In India, there’s a strong cultural component to ecology. It’s not just sum total of oxygen and rainfall. In compensatory methods, forests are equal to wet carbon, and wildlife to potential tourism. Grasslands show up as degraded forest land with no value. But for people using it for two months a year for grazing their cattle, it is important. There is human dependency and cultural associations. People who depend on forests have a stake in protecting it. Industries don’t. These complexities are ignored. Secondly, it’s a larger issue of justice and participation. Who is deciding the value, and among whom is this transaction taking place? It’s all the government and the user agencies. People are not consulted.

So what do you suggest?
Ideally, policy-makers must agree that they will not sell or give away environment. That’s tough, but we’re looking for real solutions, not easy answers. If there is an elephant using the forest corridor, how do you value that in rupees? A user agency may say I’ll pay a billion, but the corridor won’t be there. Where will you put the elephants then? It’s not as easy as it’s made out to be. There is no equally good land for forests unless it is another forest.

Is there a middle path?
Today, conservation depends too much on clearances. It shouldn’t be decided purely by law and science. Be scientific but also recognise cultural concerns.

Are green tech and renewable resources possible solutions?
The environment minister says it’s not possible to have renewable energy via solar and wind. Why? Because dambuilding is not about hydel, it’s about the contractors, the steel and cement used, the jeeps sold, the landmovers hired. These are irrelevant in renewable power. Power, coal and water resources are powerful ministries with powerful politicians who vigorously pursue hydel and dams. Now look at the Ministry for New and Renewable Energy. It is the dumping ground for weak ministers with other agendas. Renewable energy doesn’t have institutional support.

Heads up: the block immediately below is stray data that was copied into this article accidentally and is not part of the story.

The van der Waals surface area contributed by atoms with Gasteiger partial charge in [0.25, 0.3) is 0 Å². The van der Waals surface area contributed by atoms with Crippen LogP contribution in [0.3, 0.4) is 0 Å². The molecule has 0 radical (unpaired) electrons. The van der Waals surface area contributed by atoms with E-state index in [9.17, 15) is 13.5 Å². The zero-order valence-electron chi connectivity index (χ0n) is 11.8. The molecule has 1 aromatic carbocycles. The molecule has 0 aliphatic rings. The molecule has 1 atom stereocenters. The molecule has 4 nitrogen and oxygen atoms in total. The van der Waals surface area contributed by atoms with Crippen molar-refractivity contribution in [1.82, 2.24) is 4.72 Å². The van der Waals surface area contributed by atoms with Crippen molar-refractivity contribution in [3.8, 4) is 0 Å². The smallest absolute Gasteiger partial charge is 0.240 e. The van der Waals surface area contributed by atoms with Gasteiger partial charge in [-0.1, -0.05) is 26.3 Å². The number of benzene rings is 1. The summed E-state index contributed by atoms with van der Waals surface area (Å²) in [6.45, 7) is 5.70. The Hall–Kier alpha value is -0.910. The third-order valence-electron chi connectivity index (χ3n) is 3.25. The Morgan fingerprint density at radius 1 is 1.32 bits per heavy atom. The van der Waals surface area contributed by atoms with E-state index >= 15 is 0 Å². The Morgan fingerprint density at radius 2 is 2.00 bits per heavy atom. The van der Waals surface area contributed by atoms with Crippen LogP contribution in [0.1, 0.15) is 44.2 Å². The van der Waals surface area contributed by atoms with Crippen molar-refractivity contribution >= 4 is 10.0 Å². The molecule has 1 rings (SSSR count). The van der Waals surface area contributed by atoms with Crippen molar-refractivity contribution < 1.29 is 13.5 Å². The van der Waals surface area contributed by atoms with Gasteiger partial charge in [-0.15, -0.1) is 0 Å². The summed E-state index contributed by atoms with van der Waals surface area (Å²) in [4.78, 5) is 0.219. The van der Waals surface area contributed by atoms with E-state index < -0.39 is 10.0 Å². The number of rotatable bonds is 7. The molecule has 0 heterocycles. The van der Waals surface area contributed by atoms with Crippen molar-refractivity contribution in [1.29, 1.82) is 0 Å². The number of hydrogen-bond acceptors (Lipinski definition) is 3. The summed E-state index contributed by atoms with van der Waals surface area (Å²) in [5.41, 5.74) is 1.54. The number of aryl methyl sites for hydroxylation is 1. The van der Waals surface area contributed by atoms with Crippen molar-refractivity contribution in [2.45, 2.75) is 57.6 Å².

Instead of cash flows and profits, what if we value it in terms of jobs created and improved standards of living?
If you see the government’s HDI records, human development is at its lowest in Odisha, Jharkhand, Chhattisgarh, areas where big industries have been functioning for 50-100 years. Whether you look at Naxalism or food availability, why is it lowest in the areas where industrialisation has happened? Whether it is Karnataka or Andhra Pradesh, it is all a case of rich land with poor people. Let us suppose there is good compensation, but the fact is that to run a factory, you don’t need tribals. So you’ll use them as guards and drivers. From owners of land, they work as servants.

Rohini Mohan is a Special Correspondent with Tehelka.
[email protected]

The Big Green Rupee. Making it. Spending it
making
Green Business
The Carbon Bazaar
Green Energy
Green Fashion
Solar Energy
Lost in transmission
spending
Green Housing
Green Holidays
Green Weddings
Green Cars
Green Phones
Green Plan B
debating
The Economist: Pavan Sukhdev
The Minister: Jairam Ramesh
The Voter: Green Politics
The Activist: Ritwick Dutta

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From Tehelka Magazine, Vol 8, Issue 23, Dated 11 June 2011